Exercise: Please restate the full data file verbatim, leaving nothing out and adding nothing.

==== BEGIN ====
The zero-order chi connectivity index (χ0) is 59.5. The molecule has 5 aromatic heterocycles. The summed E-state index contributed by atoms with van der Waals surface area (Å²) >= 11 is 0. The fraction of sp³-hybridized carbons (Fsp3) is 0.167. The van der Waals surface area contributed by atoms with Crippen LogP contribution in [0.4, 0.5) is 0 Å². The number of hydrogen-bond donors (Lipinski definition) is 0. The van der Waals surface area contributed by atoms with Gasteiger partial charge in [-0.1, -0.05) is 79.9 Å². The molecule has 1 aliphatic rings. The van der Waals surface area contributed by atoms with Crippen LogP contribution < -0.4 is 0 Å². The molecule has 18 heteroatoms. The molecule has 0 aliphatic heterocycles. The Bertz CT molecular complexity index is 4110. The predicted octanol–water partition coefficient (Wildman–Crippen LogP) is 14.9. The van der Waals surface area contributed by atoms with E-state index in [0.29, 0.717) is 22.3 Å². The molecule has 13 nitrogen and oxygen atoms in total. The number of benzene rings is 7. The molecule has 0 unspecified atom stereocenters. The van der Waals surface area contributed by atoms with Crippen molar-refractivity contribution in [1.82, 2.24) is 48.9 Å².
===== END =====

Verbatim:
The zero-order chi connectivity index (χ0) is 59.5. The molecule has 5 aromatic heterocycles. The summed E-state index contributed by atoms with van der Waals surface area (Å²) >= 11 is 0. The fraction of sp³-hybridized carbons (Fsp3) is 0.167. The van der Waals surface area contributed by atoms with Crippen LogP contribution in [0.4, 0.5) is 0 Å². The number of hydrogen-bond donors (Lipinski definition) is 0. The van der Waals surface area contributed by atoms with Gasteiger partial charge in [-0.1, -0.05) is 79.9 Å². The molecule has 1 aliphatic rings. The van der Waals surface area contributed by atoms with Crippen LogP contribution < -0.4 is 0 Å². The molecule has 18 heteroatoms. The molecule has 0 aliphatic heterocycles. The Bertz CT molecular complexity index is 4110. The predicted octanol–water partition coefficient (Wildman–Crippen LogP) is 14.9. The van der Waals surface area contributed by atoms with E-state index in [0.29, 0.717) is 22.3 Å². The molecule has 13 nitrogen and oxygen atoms in total. The number of benzene rings is 7. The molecule has 0 unspecified atom stereocenters. The van der Waals surface area contributed by atoms with Crippen molar-refractivity contribution in [1.82, 2.24) is 48.9 Å².